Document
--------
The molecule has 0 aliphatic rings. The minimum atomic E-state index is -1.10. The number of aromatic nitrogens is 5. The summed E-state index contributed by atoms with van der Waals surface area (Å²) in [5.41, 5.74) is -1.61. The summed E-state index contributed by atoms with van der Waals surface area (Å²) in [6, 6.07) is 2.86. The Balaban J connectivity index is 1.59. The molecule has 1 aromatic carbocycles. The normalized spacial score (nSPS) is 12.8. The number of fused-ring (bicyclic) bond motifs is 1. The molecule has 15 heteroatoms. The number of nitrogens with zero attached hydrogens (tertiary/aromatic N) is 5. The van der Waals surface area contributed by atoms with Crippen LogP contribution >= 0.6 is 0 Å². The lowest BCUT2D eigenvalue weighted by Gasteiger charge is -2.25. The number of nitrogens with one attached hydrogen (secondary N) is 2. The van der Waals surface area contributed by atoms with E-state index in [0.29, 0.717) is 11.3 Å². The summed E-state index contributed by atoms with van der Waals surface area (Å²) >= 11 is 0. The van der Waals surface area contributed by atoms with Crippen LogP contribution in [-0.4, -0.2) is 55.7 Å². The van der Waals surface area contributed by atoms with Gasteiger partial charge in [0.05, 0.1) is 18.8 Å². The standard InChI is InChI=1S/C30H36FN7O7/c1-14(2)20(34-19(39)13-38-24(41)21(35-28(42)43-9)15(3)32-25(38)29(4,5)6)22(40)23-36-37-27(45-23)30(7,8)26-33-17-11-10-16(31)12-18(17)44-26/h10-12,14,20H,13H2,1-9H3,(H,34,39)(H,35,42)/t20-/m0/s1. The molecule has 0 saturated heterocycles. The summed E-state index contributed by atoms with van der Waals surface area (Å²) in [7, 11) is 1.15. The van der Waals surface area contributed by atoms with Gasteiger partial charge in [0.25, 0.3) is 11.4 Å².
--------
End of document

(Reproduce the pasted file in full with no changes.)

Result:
The molecule has 0 aliphatic rings. The minimum atomic E-state index is -1.10. The number of aromatic nitrogens is 5. The summed E-state index contributed by atoms with van der Waals surface area (Å²) in [5.41, 5.74) is -1.61. The summed E-state index contributed by atoms with van der Waals surface area (Å²) in [6, 6.07) is 2.86. The Balaban J connectivity index is 1.59. The molecule has 1 aromatic carbocycles. The normalized spacial score (nSPS) is 12.8. The number of fused-ring (bicyclic) bond motifs is 1. The molecule has 15 heteroatoms. The number of nitrogens with zero attached hydrogens (tertiary/aromatic N) is 5. The van der Waals surface area contributed by atoms with Crippen LogP contribution >= 0.6 is 0 Å². The lowest BCUT2D eigenvalue weighted by Gasteiger charge is -2.25. The number of nitrogens with one attached hydrogen (secondary N) is 2. The van der Waals surface area contributed by atoms with E-state index in [0.29, 0.717) is 11.3 Å². The summed E-state index contributed by atoms with van der Waals surface area (Å²) >= 11 is 0. The van der Waals surface area contributed by atoms with Crippen LogP contribution in [-0.4, -0.2) is 55.7 Å². The van der Waals surface area contributed by atoms with Gasteiger partial charge in [0.05, 0.1) is 18.8 Å². The standard InChI is InChI=1S/C30H36FN7O7/c1-14(2)20(34-19(39)13-38-24(41)21(35-28(42)43-9)15(3)32-25(38)29(4,5)6)22(40)23-36-37-27(45-23)30(7,8)26-33-17-11-10-16(31)12-18(17)44-26/h10-12,14,20H,13H2,1-9H3,(H,34,39)(H,35,42)/t20-/m0/s1. The molecule has 0 saturated heterocycles. The summed E-state index contributed by atoms with van der Waals surface area (Å²) in [7, 11) is 1.15. The van der Waals surface area contributed by atoms with Gasteiger partial charge in [0.25, 0.3) is 11.4 Å².